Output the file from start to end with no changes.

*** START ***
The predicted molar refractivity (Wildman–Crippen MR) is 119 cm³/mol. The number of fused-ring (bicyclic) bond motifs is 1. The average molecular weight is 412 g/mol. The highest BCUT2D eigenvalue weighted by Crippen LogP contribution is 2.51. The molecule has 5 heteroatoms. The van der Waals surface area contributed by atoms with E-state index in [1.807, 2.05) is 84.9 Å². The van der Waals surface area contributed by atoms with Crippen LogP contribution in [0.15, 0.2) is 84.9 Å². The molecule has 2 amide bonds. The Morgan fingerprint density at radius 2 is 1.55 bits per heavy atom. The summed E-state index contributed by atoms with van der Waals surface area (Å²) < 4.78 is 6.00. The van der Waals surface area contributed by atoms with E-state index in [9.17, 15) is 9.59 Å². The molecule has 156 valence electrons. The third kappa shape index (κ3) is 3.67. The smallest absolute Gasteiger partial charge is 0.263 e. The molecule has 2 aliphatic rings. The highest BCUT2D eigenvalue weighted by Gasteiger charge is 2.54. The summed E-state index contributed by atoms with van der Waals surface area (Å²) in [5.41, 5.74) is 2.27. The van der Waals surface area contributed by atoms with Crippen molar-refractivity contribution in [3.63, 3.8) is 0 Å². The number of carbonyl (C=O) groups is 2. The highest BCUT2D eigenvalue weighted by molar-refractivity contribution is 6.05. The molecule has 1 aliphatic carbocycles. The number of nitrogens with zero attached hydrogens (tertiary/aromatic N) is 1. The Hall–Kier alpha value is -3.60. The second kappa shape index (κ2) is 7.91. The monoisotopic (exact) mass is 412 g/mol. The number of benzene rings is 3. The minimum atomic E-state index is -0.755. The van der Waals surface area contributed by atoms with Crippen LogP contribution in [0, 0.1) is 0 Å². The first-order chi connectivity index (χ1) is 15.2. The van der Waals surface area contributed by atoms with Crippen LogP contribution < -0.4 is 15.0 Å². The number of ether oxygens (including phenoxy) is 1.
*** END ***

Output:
The predicted molar refractivity (Wildman–Crippen MR) is 119 cm³/mol. The number of fused-ring (bicyclic) bond motifs is 1. The average molecular weight is 412 g/mol. The highest BCUT2D eigenvalue weighted by Crippen LogP contribution is 2.51. The molecule has 5 heteroatoms. The van der Waals surface area contributed by atoms with E-state index in [1.807, 2.05) is 84.9 Å². The van der Waals surface area contributed by atoms with Crippen LogP contribution in [0.15, 0.2) is 84.9 Å². The molecule has 2 amide bonds. The Morgan fingerprint density at radius 2 is 1.55 bits per heavy atom. The summed E-state index contributed by atoms with van der Waals surface area (Å²) < 4.78 is 6.00. The van der Waals surface area contributed by atoms with E-state index in [9.17, 15) is 9.59 Å². The molecule has 156 valence electrons. The third kappa shape index (κ3) is 3.67. The smallest absolute Gasteiger partial charge is 0.263 e. The molecule has 2 aliphatic rings. The highest BCUT2D eigenvalue weighted by Gasteiger charge is 2.54. The summed E-state index contributed by atoms with van der Waals surface area (Å²) in [5.41, 5.74) is 2.27. The van der Waals surface area contributed by atoms with Crippen molar-refractivity contribution in [3.63, 3.8) is 0 Å². The number of carbonyl (C=O) groups is 2. The highest BCUT2D eigenvalue weighted by molar-refractivity contribution is 6.05. The molecule has 1 aliphatic carbocycles. The number of nitrogens with zero attached hydrogens (tertiary/aromatic N) is 1. The Hall–Kier alpha value is -3.60. The second kappa shape index (κ2) is 7.91. The monoisotopic (exact) mass is 412 g/mol. The number of benzene rings is 3. The minimum atomic E-state index is -0.755. The van der Waals surface area contributed by atoms with Crippen LogP contribution in [0, 0.1) is 0 Å². The first-order chi connectivity index (χ1) is 15.2. The van der Waals surface area contributed by atoms with Crippen LogP contribution < -0.4 is 15.0 Å². The number of ether oxygens (including phenoxy) is 1.